Polaris isn't going to blow people's minds, but if you want to watch something different and thought-provoking about nurturing with a twist, this might be the little indie movie for you. I was drawn to this little girl and her journey to get back home. The cinematography was breathtaking, to say the least. It's worth the price of admission.
Polaris screened at the 2023 Make Believe Film Festival, which runs March 23-26 in Seattle, WA.
[Make Believe Seattle 2023] THE THIRD SATURDAY IN OCTOBER Double Feature -- An Unexpected Blend of Horror and Sports
Review by Dan Skip Allen
The horror genre has had a resurgence in the last ten or so years. The genre was starting to get boring and repetitive in the 2000s. The years of classic horror movie characters like Jason, Michael Myers, and Freddy were in the past. That has all changed now. There are new and innovative voices that have rejuvenated this genre. Most new horror films are serious material, but sometimes these creators love the genre so much that they make films that are an homage to it. That's the case with The Third Saturday in October films. They are a love letter to the horror genre.
The gist of the story is that in 1968, a killer named Jackeriah Harding — Jack for short — went on a killing spree, killing a bunch of people in a small Alabama town called Hackleburg. He ends up being electrocuted for his crimes, but doesn't end up dying. Instead, he starts killing again on the third Saturday in October, which by coincidence, is the date that a popular football game between Alabama Mobile and Tennessee A & M is played every year. This is a huge college football rivalry, similar to Alabama vs Auburn in the Iron Bowl.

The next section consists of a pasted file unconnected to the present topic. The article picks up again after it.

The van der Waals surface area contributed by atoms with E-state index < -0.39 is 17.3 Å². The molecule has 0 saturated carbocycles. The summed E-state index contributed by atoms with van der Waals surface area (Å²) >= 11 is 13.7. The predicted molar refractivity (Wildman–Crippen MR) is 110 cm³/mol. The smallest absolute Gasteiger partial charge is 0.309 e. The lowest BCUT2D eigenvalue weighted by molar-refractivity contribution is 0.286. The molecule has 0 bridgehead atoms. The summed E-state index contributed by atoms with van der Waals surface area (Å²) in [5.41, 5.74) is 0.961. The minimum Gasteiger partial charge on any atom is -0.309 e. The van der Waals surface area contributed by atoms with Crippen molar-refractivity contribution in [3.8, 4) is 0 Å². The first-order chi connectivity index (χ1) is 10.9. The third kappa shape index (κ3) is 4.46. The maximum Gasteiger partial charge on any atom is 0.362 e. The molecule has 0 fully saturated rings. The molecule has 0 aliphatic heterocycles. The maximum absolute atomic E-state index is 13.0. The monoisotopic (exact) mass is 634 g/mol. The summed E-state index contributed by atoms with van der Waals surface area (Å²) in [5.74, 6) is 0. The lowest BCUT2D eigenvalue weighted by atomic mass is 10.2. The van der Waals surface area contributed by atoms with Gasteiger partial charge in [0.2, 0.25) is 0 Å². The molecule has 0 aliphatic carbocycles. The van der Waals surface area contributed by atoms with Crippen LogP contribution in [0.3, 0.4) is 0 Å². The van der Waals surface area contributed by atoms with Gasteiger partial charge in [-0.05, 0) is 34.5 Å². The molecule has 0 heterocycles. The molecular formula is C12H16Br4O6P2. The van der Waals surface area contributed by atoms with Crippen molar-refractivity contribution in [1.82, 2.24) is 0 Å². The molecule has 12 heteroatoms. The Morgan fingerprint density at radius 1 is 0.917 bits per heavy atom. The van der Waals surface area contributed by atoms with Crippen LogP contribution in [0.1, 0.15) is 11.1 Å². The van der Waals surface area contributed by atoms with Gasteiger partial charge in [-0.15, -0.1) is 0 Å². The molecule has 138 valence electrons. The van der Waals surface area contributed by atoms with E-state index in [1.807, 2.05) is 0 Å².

These two films are basically one long film in the way that the Kill Bill films are. Viewers start with The Third Saturday in October Part V, before going back and watching the “first” film — which was created as a prequel. That's a wink at the horror genre once again, because there are so many sequels in horror films. The first film takes a bunch of tropes from classic horror films. All the various nods are in there for people to see — there’s no need to rattle them all off.
The writer/director Jay Burleson is obviously a huge horror fan and football fan. He mashed these two things with huge followings together. While all the killings are taking place in two main locations in each film — typically a house — the football game is on the TV in the background. It's actually pretty impressive what the team behind these movies does. Setting these films in Alabama gives them an interesting place that is distinctive to these specific movies, but again makes fun of small towns where horror films are set.
The cast of these two films is very good. They all have their various roles to play, such as in the prequel, two people witness the execution and revival of the villain, and they have to drive from one town to another, letting everybody know what happened. This is straight out of the Halloween franchise. In Part V, a bunch of teens meet at one of the houses belonging to one and proceed to get killed one by one. This is another classic horror movie trope, location, and plot device.
As a huge sports fan, I was glad to see all the little touches involved with the football rivalry woven into the storyline from both movies. The stuff involving the coach and the fan bases was pretty funny. Even naming the main team the Seahawks is a take-off of Auburn's mascot, the War Eagle. This is completely fresh for this genre, and it was a nice touch to throw in the football stuff.